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British PM seeks to deepen India ties amid graft scandal

British Prime Minister David Cameron speaks during a business seminar in Mumbai on February 18, 2013
British Prime Minister David Cameron speaks during a business seminar in Mumbai on February 18, 2013. Cameron was due to hold talks with Indian leaders Tuesday in pursuit of deeper trade ties as a widening corruption scandal threatened to overshadow his v

British Prime Minister David Cameron was due to hold talks with Indian leaders Tuesday in pursuit of deeper trade ties as a widening corruption scandal threatened to overshadow his visit.

Cameron arrived Monday accompanied by the biggest-ever British overseas business delegation in the midst of a political storm over India's purchase of helicopters from Anglo-Italian firm AgustaWestland.

The premier, set for talks with his counterpart Manmohan Singh and President Pranab Mukherjee, is seeking like other Western powers to boost ties with the fast-growing region, and heaped praise on his hosts at the start of the three-day visit, calling India's rise one of the century's "great phenomena".

"Britain wants to be your partner of choice," Cameron told a business audience in Mumbai, the financial hub of the former British colony.

He said the two countries have the foundations for a "special relationship" -- a phrase British leaders traditionally uses to depict its US links.

But the helicopter scandal has taken the gloss off Cameron's second trip to India as he presses for a deeper trade relationship and greater access for British companies in one of the world's most dynamic economies.

British Prime Minister David Cameron at a memorial for police and uniformed personnel in Mumbai on February 18, 2013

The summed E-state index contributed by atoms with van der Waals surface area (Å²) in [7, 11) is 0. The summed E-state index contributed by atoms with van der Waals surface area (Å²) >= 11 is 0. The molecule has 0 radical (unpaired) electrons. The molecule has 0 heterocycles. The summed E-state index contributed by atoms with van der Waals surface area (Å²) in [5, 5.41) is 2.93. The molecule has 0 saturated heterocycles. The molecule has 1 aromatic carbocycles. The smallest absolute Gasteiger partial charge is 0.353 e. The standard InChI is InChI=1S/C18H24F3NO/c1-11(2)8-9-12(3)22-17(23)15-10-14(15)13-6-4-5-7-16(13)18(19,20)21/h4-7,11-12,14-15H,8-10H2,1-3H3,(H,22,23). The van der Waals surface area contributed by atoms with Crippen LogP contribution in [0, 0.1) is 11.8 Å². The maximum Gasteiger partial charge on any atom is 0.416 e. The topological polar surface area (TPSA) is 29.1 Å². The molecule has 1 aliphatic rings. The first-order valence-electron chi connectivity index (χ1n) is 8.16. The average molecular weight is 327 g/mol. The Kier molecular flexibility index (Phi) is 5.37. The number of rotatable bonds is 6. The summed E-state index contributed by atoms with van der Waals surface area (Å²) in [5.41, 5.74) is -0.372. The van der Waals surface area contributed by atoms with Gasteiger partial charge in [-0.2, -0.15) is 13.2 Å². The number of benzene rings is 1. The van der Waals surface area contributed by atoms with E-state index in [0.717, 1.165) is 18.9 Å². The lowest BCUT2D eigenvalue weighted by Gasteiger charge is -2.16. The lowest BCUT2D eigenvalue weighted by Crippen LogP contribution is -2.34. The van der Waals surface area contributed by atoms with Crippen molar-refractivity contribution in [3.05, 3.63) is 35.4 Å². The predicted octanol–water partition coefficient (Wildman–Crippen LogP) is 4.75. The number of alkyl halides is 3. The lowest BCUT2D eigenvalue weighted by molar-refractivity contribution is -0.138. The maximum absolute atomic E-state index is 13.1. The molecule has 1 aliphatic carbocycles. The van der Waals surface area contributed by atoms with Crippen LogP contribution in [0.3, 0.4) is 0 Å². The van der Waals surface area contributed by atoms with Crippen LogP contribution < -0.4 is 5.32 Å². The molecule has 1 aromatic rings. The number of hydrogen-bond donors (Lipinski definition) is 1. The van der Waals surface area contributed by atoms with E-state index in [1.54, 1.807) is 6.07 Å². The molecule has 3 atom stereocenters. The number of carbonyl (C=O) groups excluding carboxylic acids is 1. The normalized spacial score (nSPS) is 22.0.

British Prime Minister David Cameron arrives to pay his respects at a memorial for police and uniformed personnel who lost their lives in the 2008 terror attacks in Mumbai on February 18, 2013.

After an investigation in Italy suggested kickbacks were paid via middlemen to secure the $748-million (560 million euro) deal, India has taken steps to scrap the contract for the 12 helicopters and started its own police inquiry.

Cameron was expected to face questions from Indian leaders about what Britain knows about inside aspects of the 2010 deal -- with the helicopters being manufactured in southwest England -- as the Indian government, buffeted by a string of graft scandals, is keen to be seen as tough on the latest controversy.

The British leader has targeted a doubling of annual bilateral trade with India, from 11.5 billion pounds ($17.8 billion) in 2010 to 23 billion pounds by the time he faces re-election in 2015.

Among his 100-plus delegation are British executives eyeing moves by the Indian government to open up the retail, airline, banking and insurance sectors to foreign investors.

Amid concerns about a drive to slash immigration numbers and fears that young Indians could be deterred from applying to study in Britain, Cameron stressed in Mumbai that there was no limit on the number of Indians who could study there.

He also announced a new same-day visa service for Indian business people, and said Britain would be "rewriting our rules on the high-level technology that we're prepared to share with our Indian partners".

Cameron was also expected to remind India of the merits of the part-British Eurofighter jet, which was competing for a $12-billion contract until last year. India chose France's Dassault Aviation for exclusive negotiations but the deal has still not been signed.

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